Fitch says Greek referendum is a threat to Eurozone financial stability

Discussion in 'Wall St. News' started by ASusilovic, Nov 1, 2011.

  1. Greeks say, "We ain't interested in no austerity".

    Of course not. No tit-sucking parasite likes to have his lifeline cut off and be forced to find a legit way to support himself.

    The Greeks can't seem to get the message... "When everybody tries to suck from the government tit, it soon runs dry."

    (We got the same problem in the US, too, you know... just not as extreme... YET!)
  2. I believe Fitch and the others are a threat.
  3. "Shoot the messenger" is your solution?
  4. The premier’s move also dismayed Athens bankers, who said it could delay preparations for Greek and foreign investors to take a 50 per haircut on their holdings of Greek bonds, reducing the country’s debt by €100bn as part of the new bail-out deal. The complex process involving Greek debt managers, international and domestic investors and the US-based International Institute of Finance had been expected to take at least two months.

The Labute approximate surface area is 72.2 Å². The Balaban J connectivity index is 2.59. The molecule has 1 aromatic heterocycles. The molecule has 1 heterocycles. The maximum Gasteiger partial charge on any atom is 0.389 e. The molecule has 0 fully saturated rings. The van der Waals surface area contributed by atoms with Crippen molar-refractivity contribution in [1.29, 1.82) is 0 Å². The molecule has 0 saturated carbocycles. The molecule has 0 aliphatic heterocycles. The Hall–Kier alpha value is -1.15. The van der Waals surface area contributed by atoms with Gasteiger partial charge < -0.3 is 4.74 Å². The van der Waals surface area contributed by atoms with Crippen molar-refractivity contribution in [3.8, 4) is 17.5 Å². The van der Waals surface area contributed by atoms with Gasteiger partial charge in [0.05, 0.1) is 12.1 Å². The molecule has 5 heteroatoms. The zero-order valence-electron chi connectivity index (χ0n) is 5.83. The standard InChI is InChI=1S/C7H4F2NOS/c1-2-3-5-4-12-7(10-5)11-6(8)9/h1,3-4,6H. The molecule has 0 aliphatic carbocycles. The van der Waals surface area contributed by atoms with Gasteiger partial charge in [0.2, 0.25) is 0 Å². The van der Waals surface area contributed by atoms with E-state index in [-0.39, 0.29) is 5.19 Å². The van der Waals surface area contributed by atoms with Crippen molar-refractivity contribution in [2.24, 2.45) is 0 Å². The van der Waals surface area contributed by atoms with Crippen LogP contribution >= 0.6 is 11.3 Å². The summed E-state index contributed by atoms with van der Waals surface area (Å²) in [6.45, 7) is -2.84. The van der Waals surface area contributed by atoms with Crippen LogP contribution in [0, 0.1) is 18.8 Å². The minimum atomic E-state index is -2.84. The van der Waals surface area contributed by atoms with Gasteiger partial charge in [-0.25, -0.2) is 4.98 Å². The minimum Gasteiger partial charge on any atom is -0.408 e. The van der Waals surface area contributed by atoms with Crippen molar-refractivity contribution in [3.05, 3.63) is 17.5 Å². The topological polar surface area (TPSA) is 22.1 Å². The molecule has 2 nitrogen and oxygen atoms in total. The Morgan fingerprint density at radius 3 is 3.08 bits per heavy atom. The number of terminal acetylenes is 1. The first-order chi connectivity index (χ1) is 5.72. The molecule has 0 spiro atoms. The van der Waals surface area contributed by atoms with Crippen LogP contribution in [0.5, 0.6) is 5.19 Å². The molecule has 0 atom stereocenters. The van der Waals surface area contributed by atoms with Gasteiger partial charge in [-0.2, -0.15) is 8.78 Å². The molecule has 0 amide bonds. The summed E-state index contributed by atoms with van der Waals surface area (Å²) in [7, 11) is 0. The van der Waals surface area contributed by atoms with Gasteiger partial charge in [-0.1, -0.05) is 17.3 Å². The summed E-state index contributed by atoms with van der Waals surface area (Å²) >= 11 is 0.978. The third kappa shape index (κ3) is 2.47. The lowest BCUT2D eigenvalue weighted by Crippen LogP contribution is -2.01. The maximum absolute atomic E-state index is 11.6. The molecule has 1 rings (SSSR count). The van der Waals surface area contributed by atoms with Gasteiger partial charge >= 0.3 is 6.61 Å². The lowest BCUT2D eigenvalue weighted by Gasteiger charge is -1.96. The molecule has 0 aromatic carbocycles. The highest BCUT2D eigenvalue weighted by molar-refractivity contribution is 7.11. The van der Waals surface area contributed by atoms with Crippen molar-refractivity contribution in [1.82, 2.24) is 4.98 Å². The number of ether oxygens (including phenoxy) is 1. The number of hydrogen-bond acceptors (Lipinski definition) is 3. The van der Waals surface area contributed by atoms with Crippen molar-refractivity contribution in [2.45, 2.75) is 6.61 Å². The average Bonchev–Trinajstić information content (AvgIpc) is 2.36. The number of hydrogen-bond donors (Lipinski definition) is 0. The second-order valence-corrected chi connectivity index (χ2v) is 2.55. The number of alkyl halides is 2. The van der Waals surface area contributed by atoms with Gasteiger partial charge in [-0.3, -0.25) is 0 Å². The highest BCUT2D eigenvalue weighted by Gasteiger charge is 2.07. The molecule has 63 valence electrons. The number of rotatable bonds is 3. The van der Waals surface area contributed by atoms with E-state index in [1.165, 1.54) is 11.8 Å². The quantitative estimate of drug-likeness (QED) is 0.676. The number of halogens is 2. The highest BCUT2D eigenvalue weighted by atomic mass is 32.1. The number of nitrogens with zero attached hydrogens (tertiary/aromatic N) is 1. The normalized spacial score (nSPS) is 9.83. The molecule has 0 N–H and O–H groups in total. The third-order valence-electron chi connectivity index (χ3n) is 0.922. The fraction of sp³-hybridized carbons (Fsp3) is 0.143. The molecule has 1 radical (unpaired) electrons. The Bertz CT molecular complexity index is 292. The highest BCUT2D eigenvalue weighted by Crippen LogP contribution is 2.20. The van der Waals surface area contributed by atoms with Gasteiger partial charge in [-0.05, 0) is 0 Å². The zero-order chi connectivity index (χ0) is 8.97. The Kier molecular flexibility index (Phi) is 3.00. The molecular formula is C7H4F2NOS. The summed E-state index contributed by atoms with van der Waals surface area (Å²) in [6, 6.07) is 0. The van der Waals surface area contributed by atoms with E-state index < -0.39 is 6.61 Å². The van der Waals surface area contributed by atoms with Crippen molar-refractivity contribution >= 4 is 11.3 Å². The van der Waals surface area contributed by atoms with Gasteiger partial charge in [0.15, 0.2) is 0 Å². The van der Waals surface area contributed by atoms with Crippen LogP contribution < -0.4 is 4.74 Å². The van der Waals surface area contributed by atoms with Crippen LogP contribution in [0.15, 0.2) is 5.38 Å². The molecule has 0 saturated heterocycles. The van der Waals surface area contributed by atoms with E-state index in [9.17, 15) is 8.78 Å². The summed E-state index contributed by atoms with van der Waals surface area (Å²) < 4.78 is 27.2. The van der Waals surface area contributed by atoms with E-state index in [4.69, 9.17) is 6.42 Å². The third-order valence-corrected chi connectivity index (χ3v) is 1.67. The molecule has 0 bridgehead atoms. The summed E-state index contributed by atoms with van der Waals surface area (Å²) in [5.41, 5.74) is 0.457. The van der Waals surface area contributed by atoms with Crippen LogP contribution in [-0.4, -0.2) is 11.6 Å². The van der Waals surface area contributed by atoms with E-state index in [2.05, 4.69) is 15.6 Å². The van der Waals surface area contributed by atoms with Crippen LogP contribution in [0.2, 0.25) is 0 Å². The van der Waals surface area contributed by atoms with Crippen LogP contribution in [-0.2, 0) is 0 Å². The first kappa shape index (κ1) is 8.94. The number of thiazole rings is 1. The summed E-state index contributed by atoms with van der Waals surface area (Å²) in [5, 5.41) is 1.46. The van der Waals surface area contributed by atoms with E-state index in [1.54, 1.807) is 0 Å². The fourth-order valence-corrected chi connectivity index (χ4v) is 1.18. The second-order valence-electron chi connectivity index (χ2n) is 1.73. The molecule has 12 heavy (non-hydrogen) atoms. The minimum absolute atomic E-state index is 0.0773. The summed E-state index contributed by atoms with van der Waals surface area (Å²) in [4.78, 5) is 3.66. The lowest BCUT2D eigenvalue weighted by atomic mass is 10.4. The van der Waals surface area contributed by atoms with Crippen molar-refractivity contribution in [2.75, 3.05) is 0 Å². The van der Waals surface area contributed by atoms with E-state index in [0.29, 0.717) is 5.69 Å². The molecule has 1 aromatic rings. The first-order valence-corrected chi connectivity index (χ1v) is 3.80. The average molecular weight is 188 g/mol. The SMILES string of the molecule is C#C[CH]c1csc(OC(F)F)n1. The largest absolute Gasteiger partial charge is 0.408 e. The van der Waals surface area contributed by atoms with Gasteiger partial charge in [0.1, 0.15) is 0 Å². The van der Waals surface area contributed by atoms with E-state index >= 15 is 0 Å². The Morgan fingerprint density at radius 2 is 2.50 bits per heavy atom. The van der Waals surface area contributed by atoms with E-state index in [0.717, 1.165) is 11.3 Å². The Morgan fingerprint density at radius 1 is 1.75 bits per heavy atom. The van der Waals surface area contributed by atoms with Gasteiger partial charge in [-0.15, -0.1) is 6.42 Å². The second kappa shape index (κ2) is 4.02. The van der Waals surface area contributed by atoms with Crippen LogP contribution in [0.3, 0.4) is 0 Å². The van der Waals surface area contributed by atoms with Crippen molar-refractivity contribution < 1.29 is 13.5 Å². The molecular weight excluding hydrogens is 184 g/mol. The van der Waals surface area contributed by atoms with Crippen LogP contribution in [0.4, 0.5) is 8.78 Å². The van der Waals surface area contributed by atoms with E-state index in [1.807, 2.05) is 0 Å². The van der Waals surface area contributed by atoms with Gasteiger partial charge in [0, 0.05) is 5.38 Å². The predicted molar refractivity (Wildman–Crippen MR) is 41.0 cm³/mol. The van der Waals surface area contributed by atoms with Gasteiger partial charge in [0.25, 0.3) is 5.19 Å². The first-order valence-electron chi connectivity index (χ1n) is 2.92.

“This could all fall apart… some bondholders who have been planning to participate are likely to pull out because of increased uncertainty ahead,” an Athens-based banker said.

    Get out now. Store your money in a safe haven. Good luck.
  5. jd7419


  6. The only thing left is that the referendum has to be approved by Greece´ president Karolos Papoulias.
  7. The Dutch Labour party said it would not support last week’s summit deal if the Greeks insisted on a referendum, threatening to derail a Dutch parliamentary vote tonight to rubber-stamp the agreement.
  8. Rating agencies have missed on all most major defaults in the last 20 years, either sovereigns or private. They have rated Greek debt A until Dec 2009. Actually Fitch was the first of all agenciy crap to cut Greece below A.

    They are holding France rating to AAA right this moment despite its 3 largest banks are holding 20% of Greek debt and 15% of Italian debt, despite an 87% debt/GDP, unmployment 9.5% (May 2011).

    Rating agencies are politically controlled and their criteria are not set in stone. They are the kind of messenger that sticks a target on the next company to short or the next country to kill. The primary target has been Greece so far, next is Italy. Nothing to do with real economy.